US 3531546 A
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United States Patent- Oflice 3,531,546 Patented Sept. 29, 1970 3,531,546 ALKYLATION OF ORGANIC COMPOUNDS George L. Hervert, Downers Grove, Ill., assignor to Universal Oil Products Company, Des Plaines, 111., a corporation of Delaware No Drawing. Filed Nov. 29, 1967, Ser. No. 686,690
' Int. Cl. C07c 3/54, 39/06 US. Cl. 260-68351 4 Claims ABSTRACT OF THE DISCLOSURE The alkylation of organic compounds is effected in the presence of a novel catalyst comprising the hydrogen fluoride-carbon dioxide complex to prepare alkylated products possessing certain desirable configurations.
t The present invention is concerned with a process for the alkylation of organic compounds in the presence of certain catalytic compositions of matter. More particularly, the invention is concerned with the use of novel catalytic compositions of matter comprising a hydrogen fluoride-carbon dioxide complex to effect the alkylation of certain organic compounds whereby a desirable product is obtained.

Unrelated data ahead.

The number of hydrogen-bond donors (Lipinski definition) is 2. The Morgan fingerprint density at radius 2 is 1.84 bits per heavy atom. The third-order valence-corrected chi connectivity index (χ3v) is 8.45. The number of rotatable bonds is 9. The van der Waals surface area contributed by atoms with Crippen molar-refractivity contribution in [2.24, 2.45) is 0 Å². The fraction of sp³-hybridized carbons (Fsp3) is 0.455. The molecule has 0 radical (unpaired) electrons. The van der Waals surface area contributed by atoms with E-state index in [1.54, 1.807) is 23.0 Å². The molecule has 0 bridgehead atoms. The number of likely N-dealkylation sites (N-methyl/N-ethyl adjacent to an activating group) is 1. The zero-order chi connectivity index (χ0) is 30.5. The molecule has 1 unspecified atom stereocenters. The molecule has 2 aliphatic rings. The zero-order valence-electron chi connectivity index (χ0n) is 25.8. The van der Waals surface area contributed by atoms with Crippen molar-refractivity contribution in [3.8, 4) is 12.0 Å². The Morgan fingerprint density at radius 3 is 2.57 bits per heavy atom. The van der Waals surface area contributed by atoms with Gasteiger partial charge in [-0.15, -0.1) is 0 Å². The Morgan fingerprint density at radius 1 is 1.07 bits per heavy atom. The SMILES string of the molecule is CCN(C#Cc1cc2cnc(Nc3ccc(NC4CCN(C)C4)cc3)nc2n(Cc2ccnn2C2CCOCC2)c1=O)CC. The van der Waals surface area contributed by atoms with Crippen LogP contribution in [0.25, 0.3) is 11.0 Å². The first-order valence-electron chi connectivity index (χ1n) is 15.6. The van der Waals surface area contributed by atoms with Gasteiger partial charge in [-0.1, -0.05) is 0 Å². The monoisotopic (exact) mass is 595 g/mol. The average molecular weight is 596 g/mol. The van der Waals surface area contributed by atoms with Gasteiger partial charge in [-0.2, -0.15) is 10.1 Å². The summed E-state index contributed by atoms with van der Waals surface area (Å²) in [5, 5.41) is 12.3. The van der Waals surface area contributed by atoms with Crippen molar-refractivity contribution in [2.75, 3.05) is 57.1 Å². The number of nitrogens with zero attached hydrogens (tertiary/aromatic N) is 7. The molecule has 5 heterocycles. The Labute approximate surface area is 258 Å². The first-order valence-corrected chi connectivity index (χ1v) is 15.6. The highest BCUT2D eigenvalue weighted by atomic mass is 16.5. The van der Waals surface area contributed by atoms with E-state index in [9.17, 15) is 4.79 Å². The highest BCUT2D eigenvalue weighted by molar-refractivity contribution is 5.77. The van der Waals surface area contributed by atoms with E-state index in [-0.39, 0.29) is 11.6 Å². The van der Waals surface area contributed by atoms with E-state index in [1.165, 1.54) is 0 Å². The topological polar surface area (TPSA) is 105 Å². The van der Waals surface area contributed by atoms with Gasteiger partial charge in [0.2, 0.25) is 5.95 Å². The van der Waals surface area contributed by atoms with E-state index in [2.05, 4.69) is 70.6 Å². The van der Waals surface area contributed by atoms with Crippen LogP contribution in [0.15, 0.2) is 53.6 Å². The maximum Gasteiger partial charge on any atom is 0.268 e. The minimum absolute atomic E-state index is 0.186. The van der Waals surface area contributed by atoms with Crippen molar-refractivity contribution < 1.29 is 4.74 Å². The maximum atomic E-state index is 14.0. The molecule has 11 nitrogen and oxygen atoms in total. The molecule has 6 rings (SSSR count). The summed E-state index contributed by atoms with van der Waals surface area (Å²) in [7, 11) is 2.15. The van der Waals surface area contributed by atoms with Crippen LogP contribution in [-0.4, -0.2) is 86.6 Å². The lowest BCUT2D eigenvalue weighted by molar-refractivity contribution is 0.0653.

Heretofore, it has been known to utilize acidic catalysts to effect certain reactions involving organic compounds such as hydrocarbons or substituted hydrocarbons. These acidic catalysts which have been used in the prior art include sulfuric acid, hydrogen fluoride, etc. However, when utilizing these catalysts only limited yields of the more desirable products are obtained. In order to increase the yield of the desirable products it is necessary to modify the catalyst system. i
It is therefore an object of this invention to provide a process for effecting certain organic reactions in the presence of a novel catalyst system.
A further object of this invention is to provide a process for effecting certain organic reactions such as alkylation in the presence of a novel catalyst system comprising a hydrogen fluoride-carbon dioxide complex.